Why Ferryland Self-Describes as “The Birthplace of Religious Tolerance”

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Long before Ferryland was making international news for a mammoth iceberg parked in its dreamy shores this year, it was making news in Europe for being the only human settlement on the Southern shore on the “Colony of Avalon.”

Ferryland was founded by Lord Baltimore way back in 1621; the same bloodline* the American city of Baltimore was named after.

Story goes, Lord Baltimore and his wife found the weather on The Avalon so miserable, he packed up his belongings and headed south. The region he fled to became the modern day state of Maryland. His actual name was George Calvert, so yes, the quaint Irish Loop town of Calvert, was also named after this man.

But this area was being fished from long before anyone, including Calvert, dared to colonize it. In the 1500s, Spanish, French, and Portuguese fishermen sailed across the Atlantic to fish off its plentiful waters, and by the 1590s, Ferryland was a super popular fishing harbour.

The Portugese called it Farilham and the French, Forillon. How it became Ferryland, who knows, but the place is riddled with Fairy folklore, so Ferryland’s not a bad fit for a name.

Come 1610, the London and Bristol Company were granted charter to Ferryland. They sold a chunk of it to Sir William Vaughan, a Welsh writer and “colonial investor,” who sent a few poor Welsh folk to try and colonize Renews. It failed badly because they tried overwintering in NL in mere man-made shacks. Perhaps that’s the origin of the colloquial phrase, “By’s, I’m Froze ta det!”

But that botched settlement, and others, didn’t deter George Calvert, 1st Lord Baltimore, who obtained the holdings from William Vaughan in 1620. The Charter of the Avalon officially created the Province of Avalon and gave Lord Baltimore complete authority over it.

He chose Ferryland as the homebase for the settlement. It became the first sustained English settlement on the Southern Shore, and Calvert employed a pirate named John Nutt to ward off, or warn his settlers about French Ships possibly looking to overtake their colony.

Calvert didn’t go to Ferryland for years after its colonization. He sent Captain Edward Wynne and a group of Welsh colonists in 1621; they started building a settlement there upon landing in August, and sent back word of solid potential for Lord Baltimore to establish a fishery there, and the production of things like salt, hemp, flax, timber, hops, and iron.

That was all well and good, but one big reason Calvert was so into the British colonisation of the Americas was to create a refuge for persecuted Catholics. He was directly responsible for the fact that Roman Catholicism in Ferryland dates back to 1627; 157 years before the formal establishment of the Roman Catholic church in Newfoundland.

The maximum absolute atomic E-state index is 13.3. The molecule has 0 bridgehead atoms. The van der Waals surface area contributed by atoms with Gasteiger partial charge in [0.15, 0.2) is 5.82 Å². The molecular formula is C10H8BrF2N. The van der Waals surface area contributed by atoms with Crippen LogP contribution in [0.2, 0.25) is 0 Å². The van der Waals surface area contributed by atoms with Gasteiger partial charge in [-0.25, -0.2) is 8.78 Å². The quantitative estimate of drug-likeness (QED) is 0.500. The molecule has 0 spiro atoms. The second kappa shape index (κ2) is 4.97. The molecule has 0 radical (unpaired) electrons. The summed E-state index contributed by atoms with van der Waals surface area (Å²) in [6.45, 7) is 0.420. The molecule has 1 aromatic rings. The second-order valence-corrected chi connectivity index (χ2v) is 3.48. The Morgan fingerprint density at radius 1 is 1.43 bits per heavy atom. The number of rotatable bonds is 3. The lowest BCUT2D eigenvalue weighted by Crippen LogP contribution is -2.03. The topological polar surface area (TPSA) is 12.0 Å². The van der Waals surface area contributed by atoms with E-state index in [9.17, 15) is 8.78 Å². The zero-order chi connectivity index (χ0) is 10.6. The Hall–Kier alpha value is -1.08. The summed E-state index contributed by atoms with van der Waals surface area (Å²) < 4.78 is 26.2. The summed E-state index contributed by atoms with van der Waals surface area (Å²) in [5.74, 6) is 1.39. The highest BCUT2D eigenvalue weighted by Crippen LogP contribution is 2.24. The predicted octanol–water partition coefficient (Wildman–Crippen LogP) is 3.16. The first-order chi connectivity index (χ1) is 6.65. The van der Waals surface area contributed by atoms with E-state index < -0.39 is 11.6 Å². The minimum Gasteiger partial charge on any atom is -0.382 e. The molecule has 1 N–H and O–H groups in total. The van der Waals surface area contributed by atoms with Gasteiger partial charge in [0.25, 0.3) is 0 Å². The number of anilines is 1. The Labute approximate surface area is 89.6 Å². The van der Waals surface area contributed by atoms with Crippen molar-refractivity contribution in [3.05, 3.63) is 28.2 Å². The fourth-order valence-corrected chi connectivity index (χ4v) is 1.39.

After King James I died, Calvert was himself a victim of a crackdown on Catholicism that required Baltimore to step down from his cherished position in office. This only bolstered Baltimore’s steps to ensure the religious freedom and needs of his colonists, be they catholic or protestant, and he made arrangements for priests to head to the colony in 1625.

Calvert named this chunk of Newfoundland “The Avalon” after the place where Christianity is said to have been introduced to Roman Britain. It was the historian R.J. Lahey who famously called Ferryland “The Birthplace of Religious Tolerance and Freedom of Worship” because Ferryland was, on account of George Calvert, the first place in British North America where an English speaking Roman Catholic priest held mass.

It was July 1627 when Calvert finally made his way to the colony, and he took two secular priests with him, one Protestant and another Catholic. He enforced a policy of free religious worship in Ferryland, despite the persecution Catholics were facing in Europe, and allowed the Catholics to worship in one part of his house and the Protestants in another.

This pissed off the resident Anglican priest so much he and Calvert fought and fought until Calvert put that priest on an England bound Ship.

* This word was changed from the original article from MAN to BLOODLINE, as it was George’s son Cecil who officially founded Maryland.

About Author

Chad Pelley

Chad Pelley is an author, songwriter, and journalist who wrote for publications like the Globe & Mail and The Telegraph-Journal before founding The Overcast. Now he spends 25 hours a day keeping up with his email, and has no time to be his former self.

4 Comments

  1. Points of clarification:
    1. George Calvert’s son founded and colonized Maryland, in particular, Baltimore.
    2. It was George Calvert’s wife who couldn’t tolerate the harsh winter and also wanted to be closer to her son. George didn’t want to be apart from her, so he went to Baltimore with her.

    • Hi Marie, big history buff here! You’re more or less correct on point 1. However not point 2! If anything, that’s a lie to make George feel more “manly” or a family decision. There are many documented letters of George saying Ferryland was not what he was led to believe it was, and pretty miserable, and eventually leaving it to “hardier fisher folk than I?”

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